Officers who came to Singapore shortly before its surrender told' us that there was no modern equipment available for the army in India . . . . The .information we had about the state of defence in India was by no means encouraging and the most optimist amongst us could not be sure of the ability of the Br.itish to stop the Japanese advance . . . . the question that began to agitate the mind of us, who had so far stayed away from that Army was whether it was not our duty to join that army for securing the freedom of our country-not so much from the Bdtish who could hold her no longer but from the Japanese who were bent upon invading India." See Motiram, ed., op. cit., pp. 113-4; see also the statements of Lt. G. S. Dhillon before the first l.N.A. trial, ibid., pp. 118-9; state- ments of Capt. J aswant Singh, Major Pman Singh before their courts martial.

The l.N.A. Speaks, pp. 132-4; Chatterji, op. cit., pp. 350-1.

36 Col. Burhanuddin's statement before his court martial illmtrated the motives of these officers. He said: "Thinking on these lines I came to the conclusion that the only way I could serve my country effectively was to join and help in organizing a strong I.N.A. . . . Jt was therefore not only a question of liberating India bm of immediately protecting Indian lives and property in the Far East and if 'need be later in India." The l.N.A. Speaks, p. 59; also the statement of Major Fateh Khan before his court martial, ibid., p. 95.



would not be able to cope with the Japanese political intrigues and we would be exploited by them for their own ends."37 This group of officers, about sixty in strength, was initially opposed to the idea of raising the I.N.A. at all and came closer to Lt. Col. N. S. Gill who was resisting the formation of the I.N.A. from within.38 Thus a resistance unit came into existence in the I.N.A. Some events took place in the middle of 1942 which clearly manifested this resistance. Gill came back from the Tokyo Conference with his suspicion of the Japanese intentions strength- ened. Reinforced by the support of the I.C.O.s he challenged an order of the Japanese army to abolish the P.O.W. Headquarters which had been set up after the fall of Singapore.39 Shah Nawaz Kahn also men·

tioned that he did not only dislike Mohan Singh's proposal that the army should take part in the Bangkok Conference (June 1942) but he openly disapproved of the method by which Mohan Singh wanted the Indian P.O.W.s to be represented in that conference.40

In analysing the motive of the I.N.A. officers one can hardly under- estimate the influence of Subhas Chandra Bose's personality. Before he took over, the vast majority of the officers viewed the outcome of their associations with the I.N.A. with a sense of suspicion and futility. Shortly after his arrival in East Asia, the army expanded rapidly and it took the field. Whatever might be the outcome of the military campaign in which it took part, there is enough evidence to believe that he succeeded to a large measure in binding his officer corps in a spirit of real revolu- tionary partnership.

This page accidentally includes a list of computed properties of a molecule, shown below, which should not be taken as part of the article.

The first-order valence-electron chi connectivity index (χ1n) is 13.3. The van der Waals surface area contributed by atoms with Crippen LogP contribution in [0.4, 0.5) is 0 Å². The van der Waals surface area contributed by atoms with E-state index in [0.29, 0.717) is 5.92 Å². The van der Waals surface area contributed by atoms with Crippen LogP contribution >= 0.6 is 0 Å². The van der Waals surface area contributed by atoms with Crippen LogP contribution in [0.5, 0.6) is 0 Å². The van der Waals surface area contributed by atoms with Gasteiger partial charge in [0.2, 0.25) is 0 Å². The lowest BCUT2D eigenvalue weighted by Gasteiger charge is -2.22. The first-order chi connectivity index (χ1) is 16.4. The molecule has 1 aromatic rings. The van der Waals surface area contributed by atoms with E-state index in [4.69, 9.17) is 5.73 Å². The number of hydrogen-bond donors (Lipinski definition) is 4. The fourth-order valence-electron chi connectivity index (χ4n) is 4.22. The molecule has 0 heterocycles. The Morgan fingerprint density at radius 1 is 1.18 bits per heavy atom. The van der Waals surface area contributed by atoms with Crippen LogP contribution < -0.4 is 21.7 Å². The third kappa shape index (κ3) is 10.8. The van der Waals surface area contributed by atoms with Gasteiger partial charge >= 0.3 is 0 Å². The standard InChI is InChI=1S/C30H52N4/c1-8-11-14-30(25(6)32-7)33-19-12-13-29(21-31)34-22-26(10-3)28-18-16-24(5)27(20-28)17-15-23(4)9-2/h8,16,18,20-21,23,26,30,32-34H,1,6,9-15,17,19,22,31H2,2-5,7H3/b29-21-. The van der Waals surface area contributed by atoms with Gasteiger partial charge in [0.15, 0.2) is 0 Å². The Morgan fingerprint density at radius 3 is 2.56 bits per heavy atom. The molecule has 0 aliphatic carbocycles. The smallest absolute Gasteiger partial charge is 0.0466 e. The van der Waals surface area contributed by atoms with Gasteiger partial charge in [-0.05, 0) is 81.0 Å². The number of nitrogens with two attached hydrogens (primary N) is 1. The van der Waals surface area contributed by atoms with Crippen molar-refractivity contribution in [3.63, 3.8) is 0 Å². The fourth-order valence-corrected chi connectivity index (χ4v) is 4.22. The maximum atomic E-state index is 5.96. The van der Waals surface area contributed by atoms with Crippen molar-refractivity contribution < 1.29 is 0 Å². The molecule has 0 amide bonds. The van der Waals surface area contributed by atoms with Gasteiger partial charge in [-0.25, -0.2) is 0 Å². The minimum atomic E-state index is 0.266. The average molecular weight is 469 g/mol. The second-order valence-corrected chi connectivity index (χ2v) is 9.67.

That Bose's personality acquired a tremendous appeal for many Indian P.O.W.s is acknowledged on all hands. Describing his arrival in East Asia as an event of "some importance" an official despatch of the India Command referred to him as a colourful seditionist with a powerful personality who could easily influence others with his own enthusiasm.41 Testimonies of several I.N.A. officers including some of

37 Shah Nawaz Khan's statement before the first I.N.A. trial, Motiram, ed., np. cit., p. 105. Emphasis ori!!inal, Another I. C. 0., Mahboob Ahmed corroborated this view. Discussion with Mahboob Ahmed at Kuala Lumpur in August 1963.

38 N. S. Gill's statement to the Defence Counsel of the first I.N.A. trial, I.N.A.

Defence Papers.

39 Ibid.

40 Khan, op. cit., p. 49.

41 Despatch of Gen. A ucltinleck on the Operation in the Indo-Burma Theatrr based on lndia (2/ June-15 November· 1943) Comhined Inter-Services Historical Section, Regd. File No. 601/7553/H, Government of India and Pakistan, Ministry of Defence, Government of India.

At the end of the war the Commander-rin-ch;ef of the Indi:an army came to have an access to the views of a substantial number of I.N.A. men and officers.

In spite of his strong re,ervation about Bose's war-time activities his estimate of Bose's character ,is noteworthy. He referred to the I.N.A. officers and wrote:

"I am in no doubt myself that a great number of them, especially the leaders, be- lieved that Subhas Chandra Bose was a genuine patriot and that they themselves were right to follow his lead. There is no doubt at all from the mass of evidence